Q: I live on a mountain in northern Connecticut where we get a lot of snow and ice in the winter, and need all-wheel drive. I currently drive a 2001 Subaru Outback LE wagon; I love the handling, especially in the winter, and the reliability. Unfortunately, with car seats and booster seats, and the occasional dog in the back, it doesn't have enough room for our family. At 150,000 miles, I'm wondering what car I should get to replace it. I would really like a minivan, for the sliding remote doors, the ease of loading the kids, the storage, and the third row of seats. Since we live far out, I'd like a minivan that gets decent mileage, at least as good if not better than my Subaru. I can't imagine I'm the only parent looking for a minivan with all-wheel drive and good mileage. Are there any other options other than the Toyota Sienna? Are any hybrid all-wheel-drive minivans planned for the U.S. market?
-- Melissa Carver Sottile,
A: The only minivan I can think of that would come close to matching your Subaru's fuel economy is one of my favorites, the Mazda 5. It has three rows of seats with room for six people. Unfortunately it has front-wheel drive, not all-wheel drive. Still, I bet it would be fit for duty in your snowy region.<\/p>
If all-wheel drive is a must, you might try the Ford Flex. I think Ford should have called it the Country Squire because it's really a giant station wagon with a third-row seat. I drove one on a long road trip where it logged 25 miles per gallon, which is impressive for a vehicle so large. It was also surprisingly comfortable with six passengers including an adult in the third row. The GMC Acadia and its chassis-sharing relatives like the Saturn Outlook are similarly roomy and comfortable, but I have yet to drive one that has come close to the Ford's fuel economy on a long trip.<\/p>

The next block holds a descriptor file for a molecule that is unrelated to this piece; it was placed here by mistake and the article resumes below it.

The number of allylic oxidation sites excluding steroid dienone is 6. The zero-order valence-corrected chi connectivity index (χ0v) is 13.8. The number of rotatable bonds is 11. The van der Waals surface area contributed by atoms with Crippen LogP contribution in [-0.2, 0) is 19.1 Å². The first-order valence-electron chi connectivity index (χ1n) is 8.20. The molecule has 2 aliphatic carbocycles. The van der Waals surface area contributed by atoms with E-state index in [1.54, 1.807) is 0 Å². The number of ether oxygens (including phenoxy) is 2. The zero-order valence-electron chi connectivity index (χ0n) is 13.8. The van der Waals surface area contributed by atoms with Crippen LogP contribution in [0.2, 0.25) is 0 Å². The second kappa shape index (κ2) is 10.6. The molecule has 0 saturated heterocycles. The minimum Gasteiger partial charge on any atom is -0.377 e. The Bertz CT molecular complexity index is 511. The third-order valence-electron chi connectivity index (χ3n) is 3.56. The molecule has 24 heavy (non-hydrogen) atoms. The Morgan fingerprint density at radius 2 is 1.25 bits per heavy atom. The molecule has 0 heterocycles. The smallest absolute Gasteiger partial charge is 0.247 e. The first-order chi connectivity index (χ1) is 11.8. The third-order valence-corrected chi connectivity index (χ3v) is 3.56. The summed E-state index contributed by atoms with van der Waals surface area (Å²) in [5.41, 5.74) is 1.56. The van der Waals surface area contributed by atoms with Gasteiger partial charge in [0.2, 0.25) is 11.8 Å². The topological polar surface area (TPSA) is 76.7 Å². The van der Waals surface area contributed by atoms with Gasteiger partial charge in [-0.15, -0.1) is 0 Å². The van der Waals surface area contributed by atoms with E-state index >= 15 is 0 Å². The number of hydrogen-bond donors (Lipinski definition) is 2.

Q: My husband drives a 2007 Ford F250 diesel that is used for work. I drive a 2006 Lexus ES 330. We were recently given a 1996 Oldsmobile 98 Elite with 57,400 miles on it. I've been driving the Olds and it gets good gas mileage. The Olds is exceptionally roomy, has good pick-up, no exterior rust or damage and the interior is immaculate. My Lexus has been sitting in the garage for the last two months. What to do? I miss driving the Lexus -- the ride is incredible. What are your suggestions as to the value of these two cars? Store the Olds and let it accrue in value? Drive the Olds and eliminate the mileage on the Lexus for better trade-in value?
-- Judith Vamos,
A: Old cars have a way of accumulating like old clothes. Often they aren't worth much more. I have seen the Oldsmobile valued as high as $4,500, but a price of roughly half that is more realistic whether selling privately or trading it in at a dealership. But the Olds starts to look like a useful gift if you view it as a low-cost way of racking up miles.<\/p>
If you're planning to trade in the Lexus soon and wish to limit its mileage, this is one way to do it. Even if you decide to keep the Lexus for the long haul, spreading your mileage between two cars will make both last longer. Of course the value of this arrangement declines quickly as soon as you start paying for big repairs on the Olds. So once the old car begins to falter, you should probably donate or sell it.